1. I admit I’m jealous of your 37 days with no cases…. that would be amazing!! My city in the Great Lakes region averages about 300 cases a day as of late, with our citizens of color and 20 something’s being hardest hit. Masks are being increasingly required in our stores. As soon as our recreation department sports started, kids started getting sick too 😞

    • That is sad! I hope things turn around soon. The worst trouble spots in Canada are farms that have brought in migrant workers; they are housed in crowded barracks with no way of stopping the spread. The only positive is that it has shone a light on their poor working conditions, so I hope it sparks positive changes.

  2. Sitting here in California, I look at our international community with more than a touch of envy. I don’t see our first wave ending any time soon and it seems far too many Americans are just too selfish and rabid about their freedoms to infect others to do anything sensible to slow the spread. It’s disheartening but we’ve essentially braced ourselves for this style of life through the end of the year and likely beyond. And we’re the lucky ones who can. There are so many less fortunate and my heart aches for them.

    • I don’t know what to say about the American situation except that up here in Canada, we are wishing and hoping for a change of government for you. It is hard to think about all the people who already facing disadvantages and who are disproportionately affected by Covid, lack of health care coverage, job loss and oddly-applied benefits schemes.

  3. Jodi

    I am from London Ontario and also have family in Toronto. I understand how concerned you must have been for Link so it was good that Link came there for the quarantine. I was one of many waiting for a surgery. In Ontario, they have began some surgeries and I had an orthopaedic surgery last Friday. I do worry about the second wave.

    • Hi Jodi, It’s good to hear from you – I apologize for the delay in replying. It feels strange to say, but you are lucky to have had a surgery! I hope your recovery is going well. Ontario is doing much better with Covid now so I hope it stays calm!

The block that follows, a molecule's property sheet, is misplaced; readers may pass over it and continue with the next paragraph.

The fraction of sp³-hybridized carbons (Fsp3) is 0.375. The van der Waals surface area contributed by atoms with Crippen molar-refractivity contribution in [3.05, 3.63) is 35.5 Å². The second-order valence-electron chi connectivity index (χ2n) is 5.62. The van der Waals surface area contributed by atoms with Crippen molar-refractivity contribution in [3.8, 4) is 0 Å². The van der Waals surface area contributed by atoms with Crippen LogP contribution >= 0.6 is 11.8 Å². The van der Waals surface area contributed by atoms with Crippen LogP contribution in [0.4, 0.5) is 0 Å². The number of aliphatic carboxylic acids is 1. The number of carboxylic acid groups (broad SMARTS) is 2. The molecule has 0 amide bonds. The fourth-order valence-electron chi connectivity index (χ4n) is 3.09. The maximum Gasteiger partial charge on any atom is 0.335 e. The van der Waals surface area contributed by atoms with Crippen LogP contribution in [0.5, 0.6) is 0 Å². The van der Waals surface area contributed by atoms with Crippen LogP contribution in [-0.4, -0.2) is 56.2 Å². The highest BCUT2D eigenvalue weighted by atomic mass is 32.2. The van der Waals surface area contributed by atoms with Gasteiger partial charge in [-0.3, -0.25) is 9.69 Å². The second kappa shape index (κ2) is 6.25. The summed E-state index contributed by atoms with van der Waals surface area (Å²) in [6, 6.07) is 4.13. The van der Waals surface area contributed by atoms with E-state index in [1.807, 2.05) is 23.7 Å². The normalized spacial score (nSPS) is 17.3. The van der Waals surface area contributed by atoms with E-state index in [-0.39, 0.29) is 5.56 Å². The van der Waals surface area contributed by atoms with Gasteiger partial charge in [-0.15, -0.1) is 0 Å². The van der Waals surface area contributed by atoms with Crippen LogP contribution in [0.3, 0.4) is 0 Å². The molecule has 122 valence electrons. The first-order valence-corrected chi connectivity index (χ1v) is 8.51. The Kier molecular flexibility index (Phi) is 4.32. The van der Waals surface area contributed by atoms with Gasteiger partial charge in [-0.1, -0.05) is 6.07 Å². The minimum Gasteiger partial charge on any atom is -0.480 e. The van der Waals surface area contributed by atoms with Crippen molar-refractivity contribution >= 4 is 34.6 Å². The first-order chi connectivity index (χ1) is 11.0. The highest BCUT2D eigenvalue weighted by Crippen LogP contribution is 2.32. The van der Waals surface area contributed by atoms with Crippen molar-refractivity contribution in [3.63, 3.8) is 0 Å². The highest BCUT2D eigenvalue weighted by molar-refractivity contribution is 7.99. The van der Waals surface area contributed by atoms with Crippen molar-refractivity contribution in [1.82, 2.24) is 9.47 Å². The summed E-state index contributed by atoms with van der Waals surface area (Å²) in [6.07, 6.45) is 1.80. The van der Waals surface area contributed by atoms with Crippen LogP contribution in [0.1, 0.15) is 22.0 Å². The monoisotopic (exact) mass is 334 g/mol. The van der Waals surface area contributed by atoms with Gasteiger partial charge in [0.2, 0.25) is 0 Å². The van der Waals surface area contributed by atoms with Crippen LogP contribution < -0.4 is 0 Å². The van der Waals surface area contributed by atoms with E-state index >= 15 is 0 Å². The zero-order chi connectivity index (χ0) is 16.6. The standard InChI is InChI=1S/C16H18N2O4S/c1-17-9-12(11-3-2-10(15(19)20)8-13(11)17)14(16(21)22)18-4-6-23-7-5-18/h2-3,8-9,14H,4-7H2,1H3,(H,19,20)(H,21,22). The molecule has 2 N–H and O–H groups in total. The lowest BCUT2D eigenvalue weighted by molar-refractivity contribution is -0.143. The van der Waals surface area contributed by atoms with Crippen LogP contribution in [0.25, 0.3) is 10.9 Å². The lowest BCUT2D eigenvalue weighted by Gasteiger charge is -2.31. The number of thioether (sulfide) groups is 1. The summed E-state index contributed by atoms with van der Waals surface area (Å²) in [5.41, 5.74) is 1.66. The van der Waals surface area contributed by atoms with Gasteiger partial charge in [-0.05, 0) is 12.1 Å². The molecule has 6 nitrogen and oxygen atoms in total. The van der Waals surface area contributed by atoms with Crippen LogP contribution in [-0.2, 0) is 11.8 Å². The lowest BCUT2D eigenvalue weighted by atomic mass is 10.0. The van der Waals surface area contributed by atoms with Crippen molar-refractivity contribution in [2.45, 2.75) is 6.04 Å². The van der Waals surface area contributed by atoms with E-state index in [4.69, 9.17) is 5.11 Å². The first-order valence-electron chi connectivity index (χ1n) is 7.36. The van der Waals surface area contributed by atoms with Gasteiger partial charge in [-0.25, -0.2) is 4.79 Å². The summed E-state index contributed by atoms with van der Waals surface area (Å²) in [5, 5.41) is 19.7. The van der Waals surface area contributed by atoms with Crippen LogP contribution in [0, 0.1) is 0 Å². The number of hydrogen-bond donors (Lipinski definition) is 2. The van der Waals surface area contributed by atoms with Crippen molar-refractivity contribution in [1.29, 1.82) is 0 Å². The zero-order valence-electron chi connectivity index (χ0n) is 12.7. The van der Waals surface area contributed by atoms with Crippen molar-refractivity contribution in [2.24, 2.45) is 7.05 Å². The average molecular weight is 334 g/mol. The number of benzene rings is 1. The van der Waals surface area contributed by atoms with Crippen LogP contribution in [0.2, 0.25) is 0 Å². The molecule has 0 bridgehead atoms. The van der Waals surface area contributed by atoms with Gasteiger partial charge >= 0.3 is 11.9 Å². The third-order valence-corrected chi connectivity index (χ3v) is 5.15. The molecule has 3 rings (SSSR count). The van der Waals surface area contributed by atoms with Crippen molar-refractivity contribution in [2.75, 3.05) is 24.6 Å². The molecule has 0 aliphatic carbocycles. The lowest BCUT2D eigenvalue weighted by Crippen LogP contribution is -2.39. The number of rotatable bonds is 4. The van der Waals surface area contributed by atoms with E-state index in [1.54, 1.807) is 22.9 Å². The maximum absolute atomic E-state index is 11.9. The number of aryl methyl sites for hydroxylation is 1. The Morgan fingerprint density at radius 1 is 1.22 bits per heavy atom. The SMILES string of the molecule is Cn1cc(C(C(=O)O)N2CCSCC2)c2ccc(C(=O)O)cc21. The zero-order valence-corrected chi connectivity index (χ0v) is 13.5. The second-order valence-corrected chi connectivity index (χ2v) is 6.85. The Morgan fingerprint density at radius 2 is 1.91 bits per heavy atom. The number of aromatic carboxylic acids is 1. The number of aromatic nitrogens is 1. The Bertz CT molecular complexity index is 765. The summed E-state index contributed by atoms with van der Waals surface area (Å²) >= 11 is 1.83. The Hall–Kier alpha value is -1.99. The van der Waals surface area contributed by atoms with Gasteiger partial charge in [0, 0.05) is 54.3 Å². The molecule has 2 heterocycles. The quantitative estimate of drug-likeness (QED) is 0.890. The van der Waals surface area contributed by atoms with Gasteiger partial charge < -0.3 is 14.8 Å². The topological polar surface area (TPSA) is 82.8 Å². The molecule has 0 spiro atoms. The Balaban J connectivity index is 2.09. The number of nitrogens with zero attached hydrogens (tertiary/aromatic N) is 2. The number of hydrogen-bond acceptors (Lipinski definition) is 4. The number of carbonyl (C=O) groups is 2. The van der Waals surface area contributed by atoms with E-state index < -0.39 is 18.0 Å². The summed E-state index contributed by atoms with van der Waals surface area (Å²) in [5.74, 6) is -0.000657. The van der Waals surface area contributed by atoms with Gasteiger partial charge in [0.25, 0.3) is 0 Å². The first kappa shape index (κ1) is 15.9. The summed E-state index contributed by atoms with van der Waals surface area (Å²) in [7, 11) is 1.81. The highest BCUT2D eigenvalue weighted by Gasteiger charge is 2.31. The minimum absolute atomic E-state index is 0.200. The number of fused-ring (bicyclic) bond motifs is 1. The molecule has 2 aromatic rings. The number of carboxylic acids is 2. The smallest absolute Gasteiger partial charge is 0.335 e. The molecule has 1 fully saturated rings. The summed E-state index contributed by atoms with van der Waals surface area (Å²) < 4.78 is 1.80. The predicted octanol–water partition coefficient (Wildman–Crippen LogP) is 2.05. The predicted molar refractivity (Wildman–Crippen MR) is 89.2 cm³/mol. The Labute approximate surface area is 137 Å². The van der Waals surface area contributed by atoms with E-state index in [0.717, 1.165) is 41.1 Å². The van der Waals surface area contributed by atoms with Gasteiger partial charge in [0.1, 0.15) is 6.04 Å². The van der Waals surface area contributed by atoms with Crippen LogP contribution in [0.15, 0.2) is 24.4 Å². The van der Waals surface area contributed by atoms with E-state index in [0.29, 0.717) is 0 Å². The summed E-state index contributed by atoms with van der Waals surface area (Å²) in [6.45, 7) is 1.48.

4. Really interesting, thanks for sharing it Dar. It reads much like our experience here in England, but without the government incompetence, delay and denial. And the appalling death toll (so far around 55,000 excess deaths, and still more than 500 per week). I was going to write ‘here in the UK’, but the truth is that both Scotland and Wales with their devolved governments have handled it far better and had better outcomes as a result, so much of the bad stuff really is in England not the whole UK. I hope Rom’s family are well and coping ok. As elsewhere, here the worst effects have been for BAME communities, health and other frontline workers, and care home residents and workers, who have really been betrayed and neglected (or worse) by the government.
    I hope that things continue to improve for you and yours. All the best xx

    • Hi Deborah, The Covid situation in England is discouraging, compounded with Brexit. I guess each person has to get on the best they can. I find myself in a strange dual situation – sometimes feeling very isolated from the world and its problems (because of the ability to stay safe and comfortable at home), and sometimes reading and viewing the news too often and feeling overwhelmed by the types and scope of the issues out there. For me, I suppose the key is to try not to think of it as “out there” but instead it’s “among us.” I know I could be doing more – I need to stop and challenge myself, and not get too complacent.

  5. Hope that you are doing well and staying safe over there! xx